Also, seven asteroids were named in 1986 by the IAU for the Challenger astronauts, two months after the shuttle exploded.

The IAU previously had named craters on Earth's Moon for nine American astronauts and nine Soviet cosmonauts -- most living, some dead -- including Roger Chaffee, Gus Grissom and Ed White, killed when a launch pad fire swept the Apollo 1 spacecraft in 1967.

Shakespeare. Nine of the new Uranus moons found by Voyager in 1986 were named for Shakespearean characters: Bianca, Cordelia, Cressida, Desdemona, Juliet, Ophelia, Portia, Puck and Rosalind. The tenth was named for Belinda whose lock of hair was stolen in The Rape of the Lock.

Three of five previously-known Uranus moons – Oberon, Titania and Miranda – have Shakespearean names. Umbriel is from Pope's poem. Ariel is a name in both The Rape of the Lock and Shakespeare's The Tempest.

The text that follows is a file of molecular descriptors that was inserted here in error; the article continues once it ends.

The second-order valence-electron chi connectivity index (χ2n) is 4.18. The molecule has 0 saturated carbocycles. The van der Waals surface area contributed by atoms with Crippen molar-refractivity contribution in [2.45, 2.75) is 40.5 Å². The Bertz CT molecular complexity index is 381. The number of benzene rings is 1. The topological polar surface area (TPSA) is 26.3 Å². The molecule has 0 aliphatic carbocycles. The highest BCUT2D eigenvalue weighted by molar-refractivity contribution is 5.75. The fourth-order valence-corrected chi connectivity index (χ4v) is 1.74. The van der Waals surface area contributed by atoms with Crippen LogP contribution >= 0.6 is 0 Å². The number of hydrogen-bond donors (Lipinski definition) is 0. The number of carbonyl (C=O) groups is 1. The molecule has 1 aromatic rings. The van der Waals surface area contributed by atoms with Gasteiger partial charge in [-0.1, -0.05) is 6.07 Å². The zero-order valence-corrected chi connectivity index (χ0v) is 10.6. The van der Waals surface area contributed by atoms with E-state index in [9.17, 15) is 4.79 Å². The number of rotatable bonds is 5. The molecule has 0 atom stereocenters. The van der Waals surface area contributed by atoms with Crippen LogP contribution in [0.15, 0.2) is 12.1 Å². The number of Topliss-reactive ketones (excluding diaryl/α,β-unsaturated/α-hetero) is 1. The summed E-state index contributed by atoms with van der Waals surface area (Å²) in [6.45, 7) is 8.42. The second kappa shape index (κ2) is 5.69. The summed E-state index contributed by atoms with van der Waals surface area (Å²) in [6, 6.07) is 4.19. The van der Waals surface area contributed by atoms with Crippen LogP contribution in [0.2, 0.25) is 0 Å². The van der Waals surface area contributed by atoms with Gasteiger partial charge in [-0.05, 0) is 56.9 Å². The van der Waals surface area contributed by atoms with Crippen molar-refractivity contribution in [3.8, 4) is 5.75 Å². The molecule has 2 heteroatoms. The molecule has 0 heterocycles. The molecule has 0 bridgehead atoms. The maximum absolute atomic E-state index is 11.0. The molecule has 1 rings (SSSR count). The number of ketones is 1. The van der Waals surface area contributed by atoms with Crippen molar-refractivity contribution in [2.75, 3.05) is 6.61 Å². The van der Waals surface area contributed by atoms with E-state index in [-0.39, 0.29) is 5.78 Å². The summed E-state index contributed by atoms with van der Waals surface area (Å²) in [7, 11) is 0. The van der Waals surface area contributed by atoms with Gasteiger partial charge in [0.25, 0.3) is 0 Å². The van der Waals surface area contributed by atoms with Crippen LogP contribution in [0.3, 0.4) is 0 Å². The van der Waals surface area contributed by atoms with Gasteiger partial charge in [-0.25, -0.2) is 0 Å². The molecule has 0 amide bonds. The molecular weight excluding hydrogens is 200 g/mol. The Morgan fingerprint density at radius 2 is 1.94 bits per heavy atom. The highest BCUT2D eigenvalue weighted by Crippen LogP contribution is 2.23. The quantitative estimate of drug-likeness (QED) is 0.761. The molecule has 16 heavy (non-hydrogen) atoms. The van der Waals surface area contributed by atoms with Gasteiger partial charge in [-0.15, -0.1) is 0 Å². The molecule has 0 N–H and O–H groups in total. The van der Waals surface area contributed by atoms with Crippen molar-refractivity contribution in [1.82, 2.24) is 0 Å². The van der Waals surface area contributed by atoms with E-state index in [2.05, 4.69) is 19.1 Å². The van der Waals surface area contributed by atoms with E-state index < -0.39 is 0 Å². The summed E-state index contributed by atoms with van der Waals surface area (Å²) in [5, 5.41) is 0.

Moons of other planets mostly have been named for characters from Roman mythology. Use of literary names for moons of Uranus was started by English brewer and astronomer, William Lassell. He discovered Ariel, Oberon, Titania and Umbriel in 1851.

Voyager discovered the moons shortly before the January 28, 1986, shuttle Challenger disaster. Two U.S. congressmen had proposed naming the 10 moons for dead Challenger and Apollo 1 crew members. They prompted thousands of children, citizens and officials to write letters and sign petitions favoring naming moons for astronauts.

Lots and lots of moons. There are at least 156 moon in the Solar System. With a total of 63, Jupiter currently has the most known natural satellites of any planet in the Solar System. Saturn is second with 47. Uranus has 27. Neptune has 13. Pluto has 3. Mars has 2. Earth has 1.

The moon totals for Jupiter, Saturn, Uranus, Neptune and Pluto can be expected to increase as more powerful telescopes become available in the future.